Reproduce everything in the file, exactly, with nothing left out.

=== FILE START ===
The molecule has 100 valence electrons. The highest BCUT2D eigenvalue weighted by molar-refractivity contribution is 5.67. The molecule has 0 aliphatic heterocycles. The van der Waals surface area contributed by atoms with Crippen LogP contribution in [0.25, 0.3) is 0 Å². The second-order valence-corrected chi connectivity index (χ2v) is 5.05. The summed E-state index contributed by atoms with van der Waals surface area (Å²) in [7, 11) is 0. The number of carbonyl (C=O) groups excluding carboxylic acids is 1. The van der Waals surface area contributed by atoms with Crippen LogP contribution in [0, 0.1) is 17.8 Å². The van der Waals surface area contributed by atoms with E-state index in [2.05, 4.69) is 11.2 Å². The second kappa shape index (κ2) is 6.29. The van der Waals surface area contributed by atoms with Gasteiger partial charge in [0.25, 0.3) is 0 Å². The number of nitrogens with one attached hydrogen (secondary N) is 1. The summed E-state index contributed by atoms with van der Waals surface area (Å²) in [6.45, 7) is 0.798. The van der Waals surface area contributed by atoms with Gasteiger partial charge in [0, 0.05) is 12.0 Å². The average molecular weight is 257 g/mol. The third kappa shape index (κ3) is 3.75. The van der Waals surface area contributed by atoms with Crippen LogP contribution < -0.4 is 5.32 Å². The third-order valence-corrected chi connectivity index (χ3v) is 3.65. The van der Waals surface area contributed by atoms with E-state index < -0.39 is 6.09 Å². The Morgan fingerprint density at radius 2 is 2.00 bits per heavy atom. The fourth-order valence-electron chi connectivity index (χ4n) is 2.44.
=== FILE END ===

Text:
The molecule has 100 valence electrons. The highest BCUT2D eigenvalue weighted by molar-refractivity contribution is 5.67. The molecule has 0 aliphatic heterocycles. The van der Waals surface area contributed by atoms with Crippen LogP contribution in [0.25, 0.3) is 0 Å². The second-order valence-corrected chi connectivity index (χ2v) is 5.05. The summed E-state index contributed by atoms with van der Waals surface area (Å²) in [7, 11) is 0. The number of carbonyl (C=O) groups excluding carboxylic acids is 1. The van der Waals surface area contributed by atoms with Crippen LogP contribution in [0, 0.1) is 17.8 Å². The van der Waals surface area contributed by atoms with E-state index in [2.05, 4.69) is 11.2 Å². The second kappa shape index (κ2) is 6.29. The van der Waals surface area contributed by atoms with Gasteiger partial charge in [0.25, 0.3) is 0 Å². The number of nitrogens with one attached hydrogen (secondary N) is 1. The summed E-state index contributed by atoms with van der Waals surface area (Å²) in [6.45, 7) is 0.798. The van der Waals surface area contributed by atoms with Gasteiger partial charge in [0, 0.05) is 12.0 Å². The average molecular weight is 257 g/mol. The third kappa shape index (κ3) is 3.75. The van der Waals surface area contributed by atoms with Crippen LogP contribution < -0.4 is 5.32 Å². The third-order valence-corrected chi connectivity index (χ3v) is 3.65. The van der Waals surface area contributed by atoms with E-state index < -0.39 is 6.09 Å². The Morgan fingerprint density at radius 2 is 2.00 bits per heavy atom. The fourth-order valence-electron chi connectivity index (χ4n) is 2.44.